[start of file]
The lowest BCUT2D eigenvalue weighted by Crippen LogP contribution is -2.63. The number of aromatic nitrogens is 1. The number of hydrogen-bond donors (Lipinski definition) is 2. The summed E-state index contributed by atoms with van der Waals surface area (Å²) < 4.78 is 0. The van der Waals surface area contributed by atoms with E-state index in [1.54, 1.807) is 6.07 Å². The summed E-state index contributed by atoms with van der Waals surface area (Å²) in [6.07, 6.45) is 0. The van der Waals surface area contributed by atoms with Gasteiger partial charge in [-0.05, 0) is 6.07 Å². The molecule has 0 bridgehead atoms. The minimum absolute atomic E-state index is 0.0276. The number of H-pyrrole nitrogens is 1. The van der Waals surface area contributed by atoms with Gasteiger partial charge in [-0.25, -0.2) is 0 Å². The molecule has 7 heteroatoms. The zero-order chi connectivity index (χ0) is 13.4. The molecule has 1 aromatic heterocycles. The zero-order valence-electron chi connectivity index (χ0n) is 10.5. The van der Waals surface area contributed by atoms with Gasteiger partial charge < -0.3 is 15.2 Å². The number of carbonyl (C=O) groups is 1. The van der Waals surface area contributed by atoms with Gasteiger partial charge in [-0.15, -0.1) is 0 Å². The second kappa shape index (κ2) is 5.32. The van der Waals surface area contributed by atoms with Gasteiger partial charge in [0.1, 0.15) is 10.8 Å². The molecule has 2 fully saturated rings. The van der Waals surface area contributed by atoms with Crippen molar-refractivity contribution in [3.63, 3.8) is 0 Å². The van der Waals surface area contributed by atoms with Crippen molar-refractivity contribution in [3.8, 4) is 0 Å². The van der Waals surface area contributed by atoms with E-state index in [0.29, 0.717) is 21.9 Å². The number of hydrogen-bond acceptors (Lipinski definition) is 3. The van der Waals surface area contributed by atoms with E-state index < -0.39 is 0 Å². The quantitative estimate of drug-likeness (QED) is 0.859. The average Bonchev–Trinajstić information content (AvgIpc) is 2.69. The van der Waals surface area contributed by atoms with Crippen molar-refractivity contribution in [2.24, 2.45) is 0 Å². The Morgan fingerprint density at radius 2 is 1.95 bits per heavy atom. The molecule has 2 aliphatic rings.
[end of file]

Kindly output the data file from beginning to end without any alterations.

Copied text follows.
The lowest BCUT2D eigenvalue weighted by Crippen LogP contribution is -2.63. The number of aromatic nitrogens is 1. The number of hydrogen-bond donors (Lipinski definition) is 2. The summed E-state index contributed by atoms with van der Waals surface area (Å²) < 4.78 is 0. The van der Waals surface area contributed by atoms with E-state index in [1.54, 1.807) is 6.07 Å². The summed E-state index contributed by atoms with van der Waals surface area (Å²) in [6.07, 6.45) is 0. The van der Waals surface area contributed by atoms with Gasteiger partial charge in [-0.05, 0) is 6.07 Å². The molecule has 0 bridgehead atoms. The minimum absolute atomic E-state index is 0.0276. The number of H-pyrrole nitrogens is 1. The van der Waals surface area contributed by atoms with Gasteiger partial charge in [-0.25, -0.2) is 0 Å². The molecule has 7 heteroatoms. The zero-order chi connectivity index (χ0) is 13.4. The molecule has 1 aromatic heterocycles. The zero-order valence-electron chi connectivity index (χ0n) is 10.5. The van der Waals surface area contributed by atoms with Gasteiger partial charge < -0.3 is 15.2 Å². The number of carbonyl (C=O) groups is 1. The van der Waals surface area contributed by atoms with Gasteiger partial charge in [-0.15, -0.1) is 0 Å². The second kappa shape index (κ2) is 5.32. The van der Waals surface area contributed by atoms with Gasteiger partial charge in [0.1, 0.15) is 10.8 Å². The molecule has 2 fully saturated rings. The van der Waals surface area contributed by atoms with Crippen molar-refractivity contribution in [3.63, 3.8) is 0 Å². The van der Waals surface area contributed by atoms with Crippen molar-refractivity contribution in [3.8, 4) is 0 Å². The van der Waals surface area contributed by atoms with E-state index in [0.29, 0.717) is 21.9 Å². The number of hydrogen-bond acceptors (Lipinski definition) is 3. The van der Waals surface area contributed by atoms with E-state index < -0.39 is 0 Å². The quantitative estimate of drug-likeness (QED) is 0.859. The average Bonchev–Trinajstić information content (AvgIpc) is 2.69. The van der Waals surface area contributed by atoms with Crippen molar-refractivity contribution in [2.24, 2.45) is 0 Å². The Morgan fingerprint density at radius 2 is 1.95 bits per heavy atom. The molecule has 2 aliphatic rings.